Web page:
Math Puzzle #3 & Bury St Edmunds Abbey Gardens #2

14 – 19 – 23 – 7

46 – 109 – 59 – 38

6 – 18 – 66 – 36

27 – ? – 39 – 48

Abbey Gate is an impressive 14th century stone gatehouse, designed to be the gateway for the Great Courtyard. One of the best surviving examples of its type, this two-storey gate-hall is entered through a single archway which retains its portcullis. The Crankles was the name of the fishpond near the river Lark. The vineyard was first laid out in the 13th century. There were three breweries in the Abbey as each monk was entitled to eight pints a day. The Abbey’s charters granted extensive lands and rights in Suffolk. By 1327, the Abbey owned all of West Suffolk. The Abbey held the gates of Bury St Edmunds; they held wardships of all orphans, whose income went to the Abbot until the orphan reached maturity; they pressed their rights of corvée. In the late 12th century, the Abbot Adam Samson forced the Dean Herbert to destroy the new windmill he had built without permission. Adam said: „By the face of God! I will never eat bread until that building is destroyed!”

The town of Bury St Edmunds was designed by the monks in a grid pattern. The monks charged tariffs on every economic activity, including the collecting of horse droppings in the streets. The Abbey even ran the Royal Mint. During the 13th century general prosperity blunted the resistance of burghers and peasants; in the 14th century, however, the monks encountered hostility from the local populace. Throughout 1327, the monastery suffered extensively, as several monks lost their lives in riots, and many buildings were destroyed. The townspeople attacked in January, forcing a charter of liberties on them. When the monks reneged on this they attacked again in February and May. The hated charters and debtors’ accounts were seized and triumphantly torn to shreds.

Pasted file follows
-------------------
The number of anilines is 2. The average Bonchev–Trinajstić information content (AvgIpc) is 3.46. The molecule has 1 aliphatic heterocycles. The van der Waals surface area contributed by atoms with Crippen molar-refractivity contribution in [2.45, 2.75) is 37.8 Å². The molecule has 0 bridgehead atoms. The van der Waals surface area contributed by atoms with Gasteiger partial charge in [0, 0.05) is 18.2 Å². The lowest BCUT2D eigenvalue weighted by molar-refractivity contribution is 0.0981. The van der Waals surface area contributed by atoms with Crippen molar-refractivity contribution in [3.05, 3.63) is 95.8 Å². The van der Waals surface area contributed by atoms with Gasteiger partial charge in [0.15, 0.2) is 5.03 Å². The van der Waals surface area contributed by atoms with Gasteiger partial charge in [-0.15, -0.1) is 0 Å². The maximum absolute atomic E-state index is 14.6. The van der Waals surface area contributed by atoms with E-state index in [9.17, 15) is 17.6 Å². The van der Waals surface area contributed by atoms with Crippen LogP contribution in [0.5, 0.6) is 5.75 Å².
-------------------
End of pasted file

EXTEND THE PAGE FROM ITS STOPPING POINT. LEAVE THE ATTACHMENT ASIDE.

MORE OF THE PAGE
A reprieve came on 29 September when Queen Isabella arrived at the Abbey with an army from Hainaut. She had returned from the continent with the intention of deposing her husband, King Edward II. She stayed at the Abbey a number of days with her son the future Edward III.
On 18 October 1327, a group of monks entered the local parish church. They threw off their habits, revealing they were armoured underneath, and took several hostages. The people called for the hostages’ release: but monks threw objects at them, killing some. In response, the citizens swore to fight the abbey to the death. They included a parson and 28 chaplains. They burnt the gates and captured the abbey.

(Wikipedia)

In 1345, a special commission found that the monks did not wear habits or live in the monastery. Already faced with considerable financial strain, the abbey went further into decline during the first half of the 15th century. In 1431 the west tower of the abbey church collapsed. Two years later Henry VI moved into residence at the abbey for Christmas, and was still enjoying monastic hospitality four months later. More trouble arose in 1446 when the Duke of Gloucester died in suspicious circumstances after his arrest, and in 1465 the entire church was burnt out by an accidental fire. Largely rebuilt by 1506, the abbey of Bury St Edmunds settled into a quieter existence until dissolution in 1539. Subsequently stripped of all valuable building materials and artefacts, the abbey ruins were left as a convenient quarry for local builders. A collection of wolf skulls were discovered at the site in 1848.

(Wikipedia)

Puzzle’s answer: a – b – c – d; b = 2(a+d) – c; 27 – 111 – 39 – 48

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